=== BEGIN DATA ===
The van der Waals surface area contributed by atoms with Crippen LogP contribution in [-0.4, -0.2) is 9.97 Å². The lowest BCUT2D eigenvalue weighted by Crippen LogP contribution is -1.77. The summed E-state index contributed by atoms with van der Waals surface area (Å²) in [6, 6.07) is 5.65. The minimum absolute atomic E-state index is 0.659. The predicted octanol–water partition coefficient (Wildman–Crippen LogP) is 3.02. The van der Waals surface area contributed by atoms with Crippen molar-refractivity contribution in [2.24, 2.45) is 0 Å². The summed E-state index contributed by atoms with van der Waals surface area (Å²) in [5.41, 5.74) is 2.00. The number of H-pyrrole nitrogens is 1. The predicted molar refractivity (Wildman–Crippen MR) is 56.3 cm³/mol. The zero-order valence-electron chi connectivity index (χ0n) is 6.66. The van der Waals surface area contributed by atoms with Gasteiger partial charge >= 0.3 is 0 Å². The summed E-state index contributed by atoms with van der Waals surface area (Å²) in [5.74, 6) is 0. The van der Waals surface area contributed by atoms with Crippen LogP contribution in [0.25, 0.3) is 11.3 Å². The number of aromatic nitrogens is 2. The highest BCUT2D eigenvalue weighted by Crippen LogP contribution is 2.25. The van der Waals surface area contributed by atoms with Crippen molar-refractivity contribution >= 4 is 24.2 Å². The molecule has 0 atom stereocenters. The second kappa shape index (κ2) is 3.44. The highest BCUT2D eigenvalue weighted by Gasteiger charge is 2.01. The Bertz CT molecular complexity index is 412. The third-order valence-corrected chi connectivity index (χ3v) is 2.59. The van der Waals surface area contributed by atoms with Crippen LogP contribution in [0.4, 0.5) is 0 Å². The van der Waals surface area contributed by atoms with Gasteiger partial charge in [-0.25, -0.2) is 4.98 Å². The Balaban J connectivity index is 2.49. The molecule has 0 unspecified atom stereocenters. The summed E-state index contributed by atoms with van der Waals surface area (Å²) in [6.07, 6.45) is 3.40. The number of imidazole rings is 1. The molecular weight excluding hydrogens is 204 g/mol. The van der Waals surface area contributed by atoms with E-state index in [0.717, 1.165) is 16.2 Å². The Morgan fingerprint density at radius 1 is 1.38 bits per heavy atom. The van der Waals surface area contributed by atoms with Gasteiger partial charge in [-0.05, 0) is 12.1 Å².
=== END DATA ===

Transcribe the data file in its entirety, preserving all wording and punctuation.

The van der Waals surface area contributed by atoms with Crippen LogP contribution in [-0.4, -0.2) is 9.97 Å². The lowest BCUT2D eigenvalue weighted by Crippen LogP contribution is -1.77. The summed E-state index contributed by atoms with van der Waals surface area (Å²) in [6, 6.07) is 5.65. The minimum absolute atomic E-state index is 0.659. The predicted octanol–water partition coefficient (Wildman–Crippen LogP) is 3.02. The van der Waals surface area contributed by atoms with Crippen molar-refractivity contribution in [2.24, 2.45) is 0 Å². The summed E-state index contributed by atoms with van der Waals surface area (Å²) in [5.41, 5.74) is 2.00. The number of H-pyrrole nitrogens is 1. The predicted molar refractivity (Wildman–Crippen MR) is 56.3 cm³/mol. The zero-order valence-electron chi connectivity index (χ0n) is 6.66. The van der Waals surface area contributed by atoms with Gasteiger partial charge >= 0.3 is 0 Å². The summed E-state index contributed by atoms with van der Waals surface area (Å²) in [5.74, 6) is 0. The van der Waals surface area contributed by atoms with Crippen LogP contribution in [0.25, 0.3) is 11.3 Å². The number of aromatic nitrogens is 2. The highest BCUT2D eigenvalue weighted by Crippen LogP contribution is 2.25. The van der Waals surface area contributed by atoms with Crippen molar-refractivity contribution >= 4 is 24.2 Å². The molecule has 0 atom stereocenters. The second kappa shape index (κ2) is 3.44. The highest BCUT2D eigenvalue weighted by Gasteiger charge is 2.01. The Bertz CT molecular complexity index is 412. The third-order valence-corrected chi connectivity index (χ3v) is 2.59. The van der Waals surface area contributed by atoms with Crippen LogP contribution in [0.4, 0.5) is 0 Å². The van der Waals surface area contributed by atoms with Gasteiger partial charge in [-0.25, -0.2) is 4.98 Å². The Balaban J connectivity index is 2.49. The molecule has 0 unspecified atom stereocenters. The summed E-state index contributed by atoms with van der Waals surface area (Å²) in [6.07, 6.45) is 3.40. The number of imidazole rings is 1. The molecular weight excluding hydrogens is 204 g/mol. The van der Waals surface area contributed by atoms with E-state index in [0.717, 1.165) is 16.2 Å². The Morgan fingerprint density at radius 1 is 1.38 bits per heavy atom. The van der Waals surface area contributed by atoms with Gasteiger partial charge in [-0.05, 0) is 12.1 Å².